"With respect to the words 'general welfare,' I have always regarded them as qualified by the detail of powers connected with them. To take them in a literal and unlimited sense would be a metamorphosis of the Constitution into a character which there is a host of proofs was not contemplated by its creators."

The second perspective, supported by Alexander Hamilton, and feared by Anti-Federalists, is that it grants Congress powers beyond the twenty enumerated powers. Hamilton's interpretation was largely rejected during his time (why specify powers if the Constitution has already given blanket authorities?). However, given the past century's massive growth of government in the name of "the general welfare," it seems clear that Hamilton's interpretation has won the day--for now.

 

Commerce Clause

Another area of the Constitution where interpretations have differed significantly since the ratification of the Constitution is the Commerce Clause. Conservative and libertarian legal experts interpret this clause from an originalist viewpoint, arguing that the power to "regulate" is actually the power to "make regular." Under this interpretation, the Commerce Clause was put into the Constitution to give the federal government the power to prevent states from erecting barriers to commerce against each other, such as tariffs on goods from other states, or forbidding interstate exchange altogether. Essentially, the originalists argue that the Framers wanted to ensure domestic free trade in America.

Progressives (and many neo-conservatives) tend to rely on past Supreme Court interpretations of the Commerce Clause. One of the most cited cases is Wickard v. Filburn (1942), which followed closely after FDR threatened to "pack the Court" to make sure it didn't rule his new laws unconstitutional. In this case, the Supreme Court ruled that the Commerce Clause gives Congress the right to regulate any economic activity that has substantial effect (in the aggregate) on interstate commerce.

Recently, the Commerce Clause has received revived attention in determining the constitutional basis for the "individual mandate" portion of the Obama Administration's new health care reform law, the Patient Protection and Affordable Care Act (colloquially known as "Obamacare"). The individual mandate would require all citizens to purchase health insurance, and those who do not purchase insurance would have to pay a penalty.

 

Checks and Balances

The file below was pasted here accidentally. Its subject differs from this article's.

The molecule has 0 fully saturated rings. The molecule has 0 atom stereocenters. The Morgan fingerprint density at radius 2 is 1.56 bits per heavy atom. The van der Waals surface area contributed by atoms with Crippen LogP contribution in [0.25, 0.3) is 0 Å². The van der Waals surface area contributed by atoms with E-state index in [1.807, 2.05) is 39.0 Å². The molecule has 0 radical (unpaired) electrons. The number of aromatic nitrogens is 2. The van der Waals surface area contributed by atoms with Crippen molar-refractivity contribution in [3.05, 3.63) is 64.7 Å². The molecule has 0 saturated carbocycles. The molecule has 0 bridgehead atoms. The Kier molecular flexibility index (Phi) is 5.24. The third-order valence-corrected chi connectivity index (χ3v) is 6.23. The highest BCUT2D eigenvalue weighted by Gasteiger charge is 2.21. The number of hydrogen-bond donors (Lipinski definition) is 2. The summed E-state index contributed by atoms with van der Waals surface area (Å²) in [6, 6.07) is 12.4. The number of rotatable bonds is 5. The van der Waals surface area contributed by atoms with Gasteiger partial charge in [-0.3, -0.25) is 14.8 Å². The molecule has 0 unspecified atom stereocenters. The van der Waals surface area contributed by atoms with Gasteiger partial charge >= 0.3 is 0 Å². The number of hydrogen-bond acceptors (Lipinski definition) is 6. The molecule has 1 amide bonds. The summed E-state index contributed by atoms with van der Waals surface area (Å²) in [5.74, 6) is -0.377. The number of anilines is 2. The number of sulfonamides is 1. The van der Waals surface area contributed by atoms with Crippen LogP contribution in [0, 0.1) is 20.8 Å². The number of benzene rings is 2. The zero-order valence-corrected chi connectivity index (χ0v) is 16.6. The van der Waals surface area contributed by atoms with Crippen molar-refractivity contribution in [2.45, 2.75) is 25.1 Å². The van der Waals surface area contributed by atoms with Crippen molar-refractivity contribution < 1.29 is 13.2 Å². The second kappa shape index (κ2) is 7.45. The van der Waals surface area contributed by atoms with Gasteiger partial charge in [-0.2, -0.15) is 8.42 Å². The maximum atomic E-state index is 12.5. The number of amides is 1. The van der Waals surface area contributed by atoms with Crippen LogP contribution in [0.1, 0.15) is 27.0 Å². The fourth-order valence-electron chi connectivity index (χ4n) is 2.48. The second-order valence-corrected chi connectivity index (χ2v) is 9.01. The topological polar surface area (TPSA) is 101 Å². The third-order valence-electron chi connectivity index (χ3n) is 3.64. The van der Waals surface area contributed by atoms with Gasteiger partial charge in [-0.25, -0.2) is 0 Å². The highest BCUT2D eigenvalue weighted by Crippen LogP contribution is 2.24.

In designing the U.S. Constitution, the Framers sought to secure individual liberty against the encroachment of governmental power by not giving too much power to any one individual or branch in government. By doing so, they expected that ambitious men would keep each other in check as they jealously guarded their powers granted by the Constitution.

Examples of checks and balances in the U.S. Constitution include: the president can veto legislation passed by Congress, but Congress can override that veto with a 2/3 vote; the president commands the army but Congress declares war and appropriates funds; the president appoints justices to the Supreme Court, but only with the approval of the Senate; Congress and the president can pass laws, but the Supreme Court can strike those laws down as unconstitutional.

Critics argue that checks and balances tend to slow the process of governing thereby preventing urgently needed action from taking place. However, that is the intended effect. To guard against tyranny, human nature must be obliged.

 

Growth of Government vs. Constitutional Limits

Historically speaking, an overreaching and oppressive government was a main reason why the colonies rebelled.  Generally, the Founders advocated for a limited government, which, in the words of Thomas Jefferson, could be described in the following way:

"[W]ith all these blessings, what more is necessary to make us a happy and a prosperous people? Still one thing more, fellow-citizens—a wise and frugal Government, which shall restrain men from injuring one another, shall leave them otherwise free to regulate their own pursuits of industry and improvement, and shall not take from the mouth of labor the bread it has earned. This is the sum of good government, and this is necessary to close the circle of our felicities."

It was hoped that the Constitution and the limits on power it enumerated would secure personal and economic freedom for Americans, while allowing states to be the prime drivers of regulations.

With the dawn of the 20th century and the rise of the Progressive movement however, America's ideal of limited government began to change. The Progressives often desire that the Federal Government, rather than state or local government, play the major role in regulations and social welfare. As many charts show, federal expenditures – a key measure of government growth – rose steadily following the 1913 passage of the 16th Amendment, which officially implemented the income tax.

Apart from federal department creation, government growth is measured in a number of ways, including the expansion in government employment, the growth of the regulatory budget, and the size of the federal register. On all these measures, the trend has been upward.